Updated: Jan 27, 2019
Rev. John Strong was my maternal 6th great-grandfather. He was born on the 10th of April, 1755, in Coventry, Tolland County, Connecticut. He was the son of Enoch Strong and Sarah (Meraugh) Strong. John married Lydia Thomas in Cochecton, New York, in March of 1775 and together they had fifteen known children.
John was a Baptist clergyman who “became a Revolutionary soldier, and was twice driven from his home by the Indians”. He fought in one engagement, commanded by General Sullivan at Newtown, New York, on the 29th of August, 1779.
“We fought the Indians” and “went down and destroyed all the Indian towns.”
John spoke of his participation in the historic Battle of Newtown, also called the Battle of Chemung, the only major battle of the Sullivan Expedition, the armed offensive commissioned by George Washington and the Continental Congress, to end the threat of the Iroquois who had sided with the British. On the 3rd of July, the year prior, 1778, British Loyalists and Iroquois raiders massacred more than 300 American Patriots in the Wyoming Valley, Pennsylvania, in what is known as the Wyoming Massacre. Settlers claim the raiders hunted and killed fleeing patriots, even torturing dozens who surrendered, to death. It was reported that 227 scalps were collected.
Sullivan’s army consisting of 3,200 Continental regulars, two companies of militia, and 10 brass field pieces, was sent to rid the region of these hostiles. They faced a militia of 200-250 men known as Butler’s Rangers, 15 regulars, and 1,000 Iroquois at Newtown, the remainder of the tribes having evacuated ahead of the massive assault. Eleven men from Sullivan’s army were killed and 32 more were wounded. Of the Iroquois and British, 17 were killed, 16 were injured, and two were captured, but nearly every Indian structure and crop in the region was destroyed and as a result, many Indians who remained starved to death that winter. The location of the battle was along the Chemung River, outside Elmira, New York. Today, it is the historic Newtown Battlefield State Park. Read General Van Cortlandt's gave his experience of Sullivan's Expedition in his autobiography, which can be found in Olde Ulster magazine, here. (To view more issues, click here).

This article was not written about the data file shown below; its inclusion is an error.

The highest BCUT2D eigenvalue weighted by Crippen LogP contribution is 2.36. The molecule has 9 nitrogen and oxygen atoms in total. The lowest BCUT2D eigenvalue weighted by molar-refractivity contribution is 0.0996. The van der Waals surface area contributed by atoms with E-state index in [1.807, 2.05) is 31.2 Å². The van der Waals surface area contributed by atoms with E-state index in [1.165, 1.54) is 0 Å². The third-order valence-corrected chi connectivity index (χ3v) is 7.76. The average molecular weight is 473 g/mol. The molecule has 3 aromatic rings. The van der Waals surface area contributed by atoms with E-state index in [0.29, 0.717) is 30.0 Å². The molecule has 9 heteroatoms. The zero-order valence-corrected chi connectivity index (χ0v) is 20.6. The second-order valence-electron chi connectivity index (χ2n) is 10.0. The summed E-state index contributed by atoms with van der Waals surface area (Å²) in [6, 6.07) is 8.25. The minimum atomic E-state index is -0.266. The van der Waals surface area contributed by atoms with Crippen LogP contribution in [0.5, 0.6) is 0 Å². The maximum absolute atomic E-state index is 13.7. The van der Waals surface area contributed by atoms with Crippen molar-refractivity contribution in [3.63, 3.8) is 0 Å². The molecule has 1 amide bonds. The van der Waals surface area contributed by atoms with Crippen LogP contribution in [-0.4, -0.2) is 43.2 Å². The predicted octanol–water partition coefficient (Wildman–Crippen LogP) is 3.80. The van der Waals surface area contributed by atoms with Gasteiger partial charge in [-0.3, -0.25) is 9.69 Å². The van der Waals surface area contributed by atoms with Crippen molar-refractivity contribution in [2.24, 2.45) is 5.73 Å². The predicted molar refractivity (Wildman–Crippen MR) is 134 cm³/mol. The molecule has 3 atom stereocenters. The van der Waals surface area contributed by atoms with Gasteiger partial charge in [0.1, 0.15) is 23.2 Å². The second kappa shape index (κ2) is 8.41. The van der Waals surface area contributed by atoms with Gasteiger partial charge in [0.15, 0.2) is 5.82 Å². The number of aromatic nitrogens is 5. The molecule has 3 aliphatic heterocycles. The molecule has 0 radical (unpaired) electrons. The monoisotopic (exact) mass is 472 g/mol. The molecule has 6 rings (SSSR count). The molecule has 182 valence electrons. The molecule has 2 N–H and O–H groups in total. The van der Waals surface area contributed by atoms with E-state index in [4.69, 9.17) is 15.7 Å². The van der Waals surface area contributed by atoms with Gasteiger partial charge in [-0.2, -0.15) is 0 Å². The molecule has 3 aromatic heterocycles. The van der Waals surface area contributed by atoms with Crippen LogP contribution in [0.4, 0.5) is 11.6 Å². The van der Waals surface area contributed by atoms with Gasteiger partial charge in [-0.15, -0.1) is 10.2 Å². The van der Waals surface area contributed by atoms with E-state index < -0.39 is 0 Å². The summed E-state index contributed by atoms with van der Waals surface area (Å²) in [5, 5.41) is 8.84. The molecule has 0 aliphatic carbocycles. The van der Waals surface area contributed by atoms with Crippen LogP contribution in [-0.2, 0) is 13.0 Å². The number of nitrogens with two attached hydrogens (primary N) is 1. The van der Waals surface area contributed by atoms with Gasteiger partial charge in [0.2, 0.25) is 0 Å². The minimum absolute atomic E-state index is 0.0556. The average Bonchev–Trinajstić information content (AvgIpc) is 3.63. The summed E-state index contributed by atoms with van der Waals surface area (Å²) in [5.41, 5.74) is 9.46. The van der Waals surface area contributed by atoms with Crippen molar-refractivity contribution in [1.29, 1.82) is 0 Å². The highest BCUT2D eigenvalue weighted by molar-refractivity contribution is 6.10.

In 1779, John removed to Sharon, Connecticut, and from there, in 1791 he moved to Milton, Saratoga County, New York. In 1801 he made his final move, to Northumberland, Wyoming County, Pennsylvania, where he farmed his land until his death, which occurred on the 20th of January, 1835, at the age of 80. Lydia received $30 per year from her husband’s pension, until her death, which occurred five years after his, in November of 1840 in Northumberland, Wyoming County, Pennsylvania. The names of her parents (Mr. and Mrs. Thomas), have yet to be determined. (If anyone has information, please comment below!)
The children of John & Lydia Strong were listed in his 1832 pension request, shown here:
Source: Revolutionary War Pension and Bounty-Land Warrant Application Files (NARA microfilm publication M804, 2,670 rolls). Records of the Department of Veterans Affairs, Record Group 15. National Archives, Washington, D.C.